The Capital’s transport backbone is bleeding dry.
The Delhi Transport Corporation (DTC) is losing Rs 3 crore every day, hamstrung by dogged political resistance to increase fares and an absence of creative alternative ways to generate revenue.
None of the 574 DTC routes are profitable and the corporation is unlikely to come out of its mounting debt pile unless fares are hiked.
The DTC has the lowest fare among five metro cities and prices were last increased seven years ago. This has resulted in the city’s public transporter to register the highest losses among all metropolitan bus services in India.
“The main components of the operating cost are wages and salaries accounting for 62% of the total operating cost, fuel (CNG) which accounts for nearly 21% and annual maintenance which accounts for nearly 11%,” said a DTC report.
In 2009 when fares were last revised, the cost of CNG was R 19 per kg, which has now doubled.
A report by the Comptroller and Auditor General said the DTC has incurred losses since it was set up in 1948. The Delhi government’s loan to the corporation stood at R 11,164.84 crore till March 31, 2011.
Between 2012 and 2015, the city administration released a further R 3164 crore as grants-in-aid to meet the working deficit of the corporation.
“Despite getting financial assistance, the corporation did not make adequate efforts to improve its operational efficiency to reduce losses,” the report said.
Officials point the finger at the state government that has allegedly refused to raise fares despite several requests. Experts say fares should be revised automatically based on changes in fuel prices and consumer price index.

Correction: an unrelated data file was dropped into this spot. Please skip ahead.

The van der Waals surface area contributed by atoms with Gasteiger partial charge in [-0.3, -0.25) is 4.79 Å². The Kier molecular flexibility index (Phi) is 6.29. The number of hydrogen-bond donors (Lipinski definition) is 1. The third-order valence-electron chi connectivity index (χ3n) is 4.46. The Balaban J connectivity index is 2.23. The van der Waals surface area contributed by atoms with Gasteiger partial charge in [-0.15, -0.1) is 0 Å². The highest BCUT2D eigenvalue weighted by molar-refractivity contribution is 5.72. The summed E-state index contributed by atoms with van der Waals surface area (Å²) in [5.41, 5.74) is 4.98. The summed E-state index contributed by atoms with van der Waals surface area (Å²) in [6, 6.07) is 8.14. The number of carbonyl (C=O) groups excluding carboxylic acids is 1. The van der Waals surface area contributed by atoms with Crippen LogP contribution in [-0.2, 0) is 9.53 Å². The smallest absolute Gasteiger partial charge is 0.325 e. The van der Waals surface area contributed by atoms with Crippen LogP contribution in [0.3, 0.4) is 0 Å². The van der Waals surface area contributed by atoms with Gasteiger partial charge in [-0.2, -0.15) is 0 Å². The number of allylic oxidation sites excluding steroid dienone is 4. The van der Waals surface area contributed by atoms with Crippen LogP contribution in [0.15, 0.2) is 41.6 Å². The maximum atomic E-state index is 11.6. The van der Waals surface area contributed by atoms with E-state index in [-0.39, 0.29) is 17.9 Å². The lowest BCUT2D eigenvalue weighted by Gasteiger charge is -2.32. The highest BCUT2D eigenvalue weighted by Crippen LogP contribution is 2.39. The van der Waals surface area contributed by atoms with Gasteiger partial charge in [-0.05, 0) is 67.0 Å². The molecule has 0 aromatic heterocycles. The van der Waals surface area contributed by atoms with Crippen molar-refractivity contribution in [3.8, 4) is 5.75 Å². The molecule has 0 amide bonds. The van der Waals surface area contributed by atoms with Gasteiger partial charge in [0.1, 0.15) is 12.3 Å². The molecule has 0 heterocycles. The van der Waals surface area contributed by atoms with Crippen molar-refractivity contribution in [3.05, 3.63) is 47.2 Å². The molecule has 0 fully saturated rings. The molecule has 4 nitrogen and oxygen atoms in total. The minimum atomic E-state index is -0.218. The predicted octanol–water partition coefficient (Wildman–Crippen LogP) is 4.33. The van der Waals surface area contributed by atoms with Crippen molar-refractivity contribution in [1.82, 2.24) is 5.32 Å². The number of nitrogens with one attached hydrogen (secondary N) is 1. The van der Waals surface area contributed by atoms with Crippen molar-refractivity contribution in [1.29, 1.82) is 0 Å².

“Fare review should be conducted twice a year and must also determine the change required. By adopting this strategy it will be easy to manage gradual increase in fares that places a manageable burden on users,” said a DTC official in an internal document.
The government hasn’t considered proposals for fare revision due to socio-economic and political reasons, the document added.
Experts say the revision exercise should depend on a metric called the technical fare: The average cost of transporting one passenger.
It is calculated by dividing the total cost of operation with the total number of passengers. In the current scenario, the minimum fare should be R 16.67 per passenger while the DTC fare structure for non-AC buses stand at R5, 10 and 15.
The revenue generated by DTC at present is not adequate. The total revenue for 2014-15 is R 1,109.86 crore translating into earning per km of R38.62. Earnings from tickets constitute 65% of the total revenue while passes constitute 18% while other miscellaneous receipts constitute the balance 17% of the total revenue.
The CAG says the DTC is also facing losses by giving buses on rent to schools.
During 2010-15, R 46.11 crore was lost by providing buses to schools. Another reason for the loss is keeping extra staff. The corporation employed 1,350 drivers and 3,474 conductors on a contractual basis during 2011-15 despite having 710 and 952 surplus staff.
“The management said due to absenteeism, they engaged some additional staff to ensure buses were not held up for want of drivers and conductors. But despite having extra staff, 1,225.55 lakh kilometres were missed for want of staff during 2010-15,” the CAG report said.
The missed kilometres deprived the corporation of revenue of R 461.88 crore during 2010-15. The Audit also observed 1,888 buses of 34 depots were fined and impounded for 3,831 days during 2010-15 resulting in 738,000 kms being missed – when compared to the target set --- and loss of revenue.
The solution, experts say, is a mix of scientific fare revision and utilisation of DTC property for innovative revenue generation. The depots could be developed as multi-level complexes and the buses utilised for marketing and advertisements, they say.